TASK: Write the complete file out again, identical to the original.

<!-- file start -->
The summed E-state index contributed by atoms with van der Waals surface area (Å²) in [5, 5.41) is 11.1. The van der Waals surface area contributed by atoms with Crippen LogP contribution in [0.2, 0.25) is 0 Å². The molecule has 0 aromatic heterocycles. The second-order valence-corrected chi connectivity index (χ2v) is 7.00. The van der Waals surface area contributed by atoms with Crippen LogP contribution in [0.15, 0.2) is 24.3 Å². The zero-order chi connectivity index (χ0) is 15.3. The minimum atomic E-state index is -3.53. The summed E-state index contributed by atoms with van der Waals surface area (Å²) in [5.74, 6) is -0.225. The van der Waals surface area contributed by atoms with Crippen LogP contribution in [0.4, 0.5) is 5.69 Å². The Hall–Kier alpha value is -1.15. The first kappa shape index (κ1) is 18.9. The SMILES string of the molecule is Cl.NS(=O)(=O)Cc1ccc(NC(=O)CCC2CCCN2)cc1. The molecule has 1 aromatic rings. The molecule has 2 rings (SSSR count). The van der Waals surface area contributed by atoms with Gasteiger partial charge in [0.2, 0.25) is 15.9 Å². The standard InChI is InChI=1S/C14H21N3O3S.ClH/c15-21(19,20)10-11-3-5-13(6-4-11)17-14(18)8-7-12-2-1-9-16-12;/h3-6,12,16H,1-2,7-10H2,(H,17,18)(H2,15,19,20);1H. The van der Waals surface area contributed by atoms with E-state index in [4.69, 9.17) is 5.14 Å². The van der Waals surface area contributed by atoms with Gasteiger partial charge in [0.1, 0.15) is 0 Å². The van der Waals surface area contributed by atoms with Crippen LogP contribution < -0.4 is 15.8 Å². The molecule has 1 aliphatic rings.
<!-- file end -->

The summed E-state index contributed by atoms with van der Waals surface area (Å²) in [5, 5.41) is 11.1. The van der Waals surface area contributed by atoms with Crippen LogP contribution in [0.2, 0.25) is 0 Å². The molecule has 0 aromatic heterocycles. The second-order valence-corrected chi connectivity index (χ2v) is 7.00. The van der Waals surface area contributed by atoms with Crippen LogP contribution in [0.15, 0.2) is 24.3 Å². The zero-order chi connectivity index (χ0) is 15.3. The minimum atomic E-state index is -3.53. The summed E-state index contributed by atoms with van der Waals surface area (Å²) in [5.74, 6) is -0.225. The van der Waals surface area contributed by atoms with Crippen LogP contribution in [0.4, 0.5) is 5.69 Å². The Hall–Kier alpha value is -1.15. The first kappa shape index (κ1) is 18.9. The SMILES string of the molecule is Cl.NS(=O)(=O)Cc1ccc(NC(=O)CCC2CCCN2)cc1. The molecule has 1 aromatic rings. The molecule has 2 rings (SSSR count). The van der Waals surface area contributed by atoms with Gasteiger partial charge in [0.2, 0.25) is 15.9 Å². The standard InChI is InChI=1S/C14H21N3O3S.ClH/c15-21(19,20)10-11-3-5-13(6-4-11)17-14(18)8-7-12-2-1-9-16-12;/h3-6,12,16H,1-2,7-10H2,(H,17,18)(H2,15,19,20);1H. The van der Waals surface area contributed by atoms with E-state index in [4.69, 9.17) is 5.14 Å². The van der Waals surface area contributed by atoms with Gasteiger partial charge in [0.1, 0.15) is 0 Å². The van der Waals surface area contributed by atoms with Crippen LogP contribution < -0.4 is 15.8 Å². The molecule has 1 aliphatic rings.